have you ever been bowled over by the pure loving compassion of someone whose carried you through some mighty dark hours? 

 

the other blog in this ol’ house

maybe it’s because we shared a glass. maybe it has something to do with sleeping on the same sheets for the past 18 months. (oh, i mean i changed the sheets and all, but even when i did our arms and legs were still stretched out on common threads). egad, we might have even touched. our toes, i mean our toes.

what’s happened, though, is most peculiar. i once resided with a fellow who harumphed at the notion of a blog. i still recall him–quite vividly, in fact–with his gray hooded sweatshirt pulled up and past his ears, sitting at the banged-up kitchen table one dreary weekday morn, spooning little Os into his mouth, while i pranced by with camera.

“i will not be blogged,” he bellowed. and i of course demurred. i’ve only once or twice trespassed across that line–and that was to make nice. and he, of course, responded with a mighty grin.

but now, it seems the anti-blogger has come around, crossed over to the dark side. why, even as i type, he is on a train tap-tapping at his keys.

stranger than fiction, truer than truth, we are now a two-blog household.

he of course is blogging boldly, about that thing he loves, the size and shapes of towers, and how we build our cities. i too write of that i love, the little things that unfold around us, our hearts, our souls, our wings, our stumbles.

seems he’s taken rather quickly to this whole new world of laying it on the line (he seems to lay it nearly every hour, on the hour). and seems the world is taking rather quickly, too, to every word he writes.

there is irony aplenty here, so much in fact, i need to scrape it off the walls. but i’ll leave all of that to your imagination.

i’ll offer these few points:

you’ll get a chuckle, yes indeed, at the fact that weeks ago he was moaning–over mashed potatoes, if i recall–that there might come a day when he’d get merely 10,000 to 20,000 hits.

i choked, i really did, nearly spit my spuds across the table. thought of all the mornings i arose before the rooster even crowed. i realized, i did, that in 18 months of all this finger exercise i’d only just barely scraped the 20,000 mark (and half of those i fear, were me simply clicking past the chair, on the way to other places).

in fact, just the other day, his first official day, he clocked a stunning 6,000-something clicks. i did a little checking, flipped through the pages of my calendar, where i confess i scribble all my clicks on the days that i hit “publish.” took me, for example, from aug. 24 to dec. 10–a full 14 weeks, or 76 meanders–to get that many clicks. and his were on the single day he launched, for cryin’ out loud.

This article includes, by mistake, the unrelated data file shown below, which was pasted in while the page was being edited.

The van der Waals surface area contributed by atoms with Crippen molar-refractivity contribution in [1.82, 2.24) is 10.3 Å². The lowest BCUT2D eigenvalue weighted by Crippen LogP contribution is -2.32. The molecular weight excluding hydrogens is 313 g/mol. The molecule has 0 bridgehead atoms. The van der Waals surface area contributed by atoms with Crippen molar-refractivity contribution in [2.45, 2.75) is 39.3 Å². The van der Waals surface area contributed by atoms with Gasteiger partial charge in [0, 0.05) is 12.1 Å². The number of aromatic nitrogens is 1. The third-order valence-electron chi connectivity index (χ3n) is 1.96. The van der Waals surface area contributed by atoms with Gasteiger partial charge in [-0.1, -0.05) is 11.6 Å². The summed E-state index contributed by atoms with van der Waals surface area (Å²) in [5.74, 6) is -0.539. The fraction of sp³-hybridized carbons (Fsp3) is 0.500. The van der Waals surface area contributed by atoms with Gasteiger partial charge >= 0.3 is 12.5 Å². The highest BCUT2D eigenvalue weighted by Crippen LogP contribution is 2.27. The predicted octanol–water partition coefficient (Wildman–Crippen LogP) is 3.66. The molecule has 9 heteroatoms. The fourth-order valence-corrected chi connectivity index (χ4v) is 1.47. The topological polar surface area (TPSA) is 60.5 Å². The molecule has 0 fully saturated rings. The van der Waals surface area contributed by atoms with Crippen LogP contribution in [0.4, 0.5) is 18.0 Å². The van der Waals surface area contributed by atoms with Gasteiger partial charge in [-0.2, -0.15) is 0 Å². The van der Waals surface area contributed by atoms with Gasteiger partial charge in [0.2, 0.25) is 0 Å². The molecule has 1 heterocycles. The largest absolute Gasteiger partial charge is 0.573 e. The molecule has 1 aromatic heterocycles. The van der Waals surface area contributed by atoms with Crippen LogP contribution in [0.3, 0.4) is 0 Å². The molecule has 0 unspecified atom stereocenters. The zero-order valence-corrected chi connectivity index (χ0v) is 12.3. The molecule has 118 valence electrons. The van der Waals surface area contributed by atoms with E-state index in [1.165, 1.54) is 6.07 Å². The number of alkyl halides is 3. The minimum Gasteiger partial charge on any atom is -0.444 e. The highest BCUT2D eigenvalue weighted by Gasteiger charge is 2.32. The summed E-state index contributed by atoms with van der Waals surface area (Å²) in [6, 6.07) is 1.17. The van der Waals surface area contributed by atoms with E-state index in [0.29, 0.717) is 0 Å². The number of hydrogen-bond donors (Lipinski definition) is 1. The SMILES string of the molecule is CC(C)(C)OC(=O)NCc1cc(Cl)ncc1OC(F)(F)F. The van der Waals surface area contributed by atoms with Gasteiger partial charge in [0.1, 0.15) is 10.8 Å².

oh, not that i’m comparing. not that i’m feeling one bit, um, overshadowed.

just that well, after all of this, i am now the other blog in this ol’ house.

mostly, i sit in pure amazement at the power of the internet, when it knows where to find you. i scratch my head, trying to figure out just why it is you and me might be the only ones who visit here today.

just a week or so ago, i was getting up at my most delicious hour–that would be five bells from the noisy clock downstairs–and the stretched-out someone right beside me, groggily inquired as i rose, “getting up to blog?”

“no, merely writing in obscurity,” i shot back, quite proud of my early morning sense of humor.

it’s not every woman who can a.) take the dismal comparison, and b.) find something still to laugh about.

so there you have it.

fact is, i more than many on the planet understand the yins and yangs of feeding this here blogging beast. i know what it is to worry all the time, to wake up in a sweat, to wonder who might think that you’re a fool, and, worst of worst, what in the world will you do if, at any hour, the computer won’t turn on.

fact is, as always, he is doing a mighty job. i would not be lying if i said that long ago i fell in love, in part, with just how much he cares, and how triumphantly he makes it matter.

i worry of course that once again he works too hard. and frets too much.

of course, i understand the bumps and bruises, and the exhaustion to the point of flopping to the floor.

what i don’t get is how in the world can it be a bad day when you only get 10,000 hits?

dearly beloved loyal readers, bless you–all three of you–who continue to come back for more. ‘twas too tempting a morsel to pass up this chance to poke a little tease at me and my beloved blogger. here’s hoping it is tossed and caught in the same shared jovial spirit. truth is, in these fretful newsprint times, i stand up and applaud anything that draws a reader. and so i wish the hooded one smooth soaring to the highest heights. i’ll be here, holdin’ down the fort. a job i attempt to manage…..
p.s. the photo up above is the smiling picture of the author of
the skyline, the latest blog wholly endorsed by the chicago tribune. they ran a lovely post about it earlier this week. seems they recognize a good thing when it’s in their grasp.